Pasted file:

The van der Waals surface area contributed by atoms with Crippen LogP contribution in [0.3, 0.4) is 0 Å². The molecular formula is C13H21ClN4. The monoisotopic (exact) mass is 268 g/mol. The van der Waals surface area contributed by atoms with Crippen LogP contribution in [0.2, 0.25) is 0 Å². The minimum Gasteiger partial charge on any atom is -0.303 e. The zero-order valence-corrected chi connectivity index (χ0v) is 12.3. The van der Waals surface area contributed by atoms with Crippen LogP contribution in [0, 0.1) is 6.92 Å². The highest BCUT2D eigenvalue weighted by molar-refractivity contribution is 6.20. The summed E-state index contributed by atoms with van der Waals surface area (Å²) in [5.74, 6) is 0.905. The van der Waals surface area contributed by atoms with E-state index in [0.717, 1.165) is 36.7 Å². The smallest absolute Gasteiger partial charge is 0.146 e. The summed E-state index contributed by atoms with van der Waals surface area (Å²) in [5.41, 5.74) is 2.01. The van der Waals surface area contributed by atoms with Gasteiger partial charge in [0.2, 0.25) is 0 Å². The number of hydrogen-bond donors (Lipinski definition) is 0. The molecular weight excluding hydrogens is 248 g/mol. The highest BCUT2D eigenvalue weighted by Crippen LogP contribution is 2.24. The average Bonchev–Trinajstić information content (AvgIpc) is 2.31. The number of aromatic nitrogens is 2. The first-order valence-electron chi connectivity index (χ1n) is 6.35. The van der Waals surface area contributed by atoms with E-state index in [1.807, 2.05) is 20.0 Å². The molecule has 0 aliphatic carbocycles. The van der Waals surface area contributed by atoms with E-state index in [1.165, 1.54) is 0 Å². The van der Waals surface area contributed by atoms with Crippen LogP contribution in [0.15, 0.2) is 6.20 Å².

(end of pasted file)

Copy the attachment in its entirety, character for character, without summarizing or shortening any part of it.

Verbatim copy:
The van der Waals surface area contributed by atoms with Crippen LogP contribution in [0.3, 0.4) is 0 Å². The molecular formula is C13H21ClN4. The monoisotopic (exact) mass is 268 g/mol. The van der Waals surface area contributed by atoms with Crippen LogP contribution in [0.2, 0.25) is 0 Å². The minimum Gasteiger partial charge on any atom is -0.303 e. The zero-order valence-corrected chi connectivity index (χ0v) is 12.3. The van der Waals surface area contributed by atoms with Crippen LogP contribution in [0, 0.1) is 6.92 Å². The highest BCUT2D eigenvalue weighted by molar-refractivity contribution is 6.20. The summed E-state index contributed by atoms with van der Waals surface area (Å²) in [5.74, 6) is 0.905. The van der Waals surface area contributed by atoms with E-state index in [0.717, 1.165) is 36.7 Å². The smallest absolute Gasteiger partial charge is 0.146 e. The summed E-state index contributed by atoms with van der Waals surface area (Å²) in [5.41, 5.74) is 2.01. The van der Waals surface area contributed by atoms with Gasteiger partial charge in [0.2, 0.25) is 0 Å². The number of hydrogen-bond donors (Lipinski definition) is 0. The molecular weight excluding hydrogens is 248 g/mol. The highest BCUT2D eigenvalue weighted by Crippen LogP contribution is 2.24. The average Bonchev–Trinajstić information content (AvgIpc) is 2.31. The number of aromatic nitrogens is 2. The first-order valence-electron chi connectivity index (χ1n) is 6.35. The van der Waals surface area contributed by atoms with E-state index in [1.807, 2.05) is 20.0 Å². The molecule has 0 aliphatic carbocycles. The van der Waals surface area contributed by atoms with E-state index in [1.165, 1.54) is 0 Å². The van der Waals surface area contributed by atoms with Crippen LogP contribution in [0.15, 0.2) is 6.20 Å².